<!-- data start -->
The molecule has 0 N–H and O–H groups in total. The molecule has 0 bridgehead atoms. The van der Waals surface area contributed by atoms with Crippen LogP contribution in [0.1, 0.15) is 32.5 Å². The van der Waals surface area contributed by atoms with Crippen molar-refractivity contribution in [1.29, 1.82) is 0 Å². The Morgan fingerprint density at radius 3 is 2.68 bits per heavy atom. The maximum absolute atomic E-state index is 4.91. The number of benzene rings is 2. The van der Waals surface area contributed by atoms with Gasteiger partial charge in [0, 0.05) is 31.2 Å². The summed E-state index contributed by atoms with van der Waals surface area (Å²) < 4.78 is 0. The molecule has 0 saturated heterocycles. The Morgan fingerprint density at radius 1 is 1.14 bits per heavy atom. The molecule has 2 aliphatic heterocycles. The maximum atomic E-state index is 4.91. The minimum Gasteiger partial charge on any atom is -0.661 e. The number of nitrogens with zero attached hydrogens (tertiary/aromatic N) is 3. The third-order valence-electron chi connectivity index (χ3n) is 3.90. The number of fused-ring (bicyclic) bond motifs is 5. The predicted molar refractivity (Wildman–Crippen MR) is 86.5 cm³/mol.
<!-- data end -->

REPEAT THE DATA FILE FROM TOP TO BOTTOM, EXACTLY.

The molecule has 0 N–H and O–H groups in total. The molecule has 0 bridgehead atoms. The van der Waals surface area contributed by atoms with Crippen LogP contribution in [0.1, 0.15) is 32.5 Å². The van der Waals surface area contributed by atoms with Crippen molar-refractivity contribution in [1.29, 1.82) is 0 Å². The Morgan fingerprint density at radius 3 is 2.68 bits per heavy atom. The maximum absolute atomic E-state index is 4.91. The number of benzene rings is 2. The van der Waals surface area contributed by atoms with Gasteiger partial charge in [0, 0.05) is 31.2 Å². The summed E-state index contributed by atoms with van der Waals surface area (Å²) < 4.78 is 0. The molecule has 0 saturated heterocycles. The Morgan fingerprint density at radius 1 is 1.14 bits per heavy atom. The molecule has 2 aliphatic heterocycles. The maximum atomic E-state index is 4.91. The minimum Gasteiger partial charge on any atom is -0.661 e. The number of nitrogens with zero attached hydrogens (tertiary/aromatic N) is 3. The third-order valence-electron chi connectivity index (χ3n) is 3.90. The number of fused-ring (bicyclic) bond motifs is 5. The predicted molar refractivity (Wildman–Crippen MR) is 86.5 cm³/mol.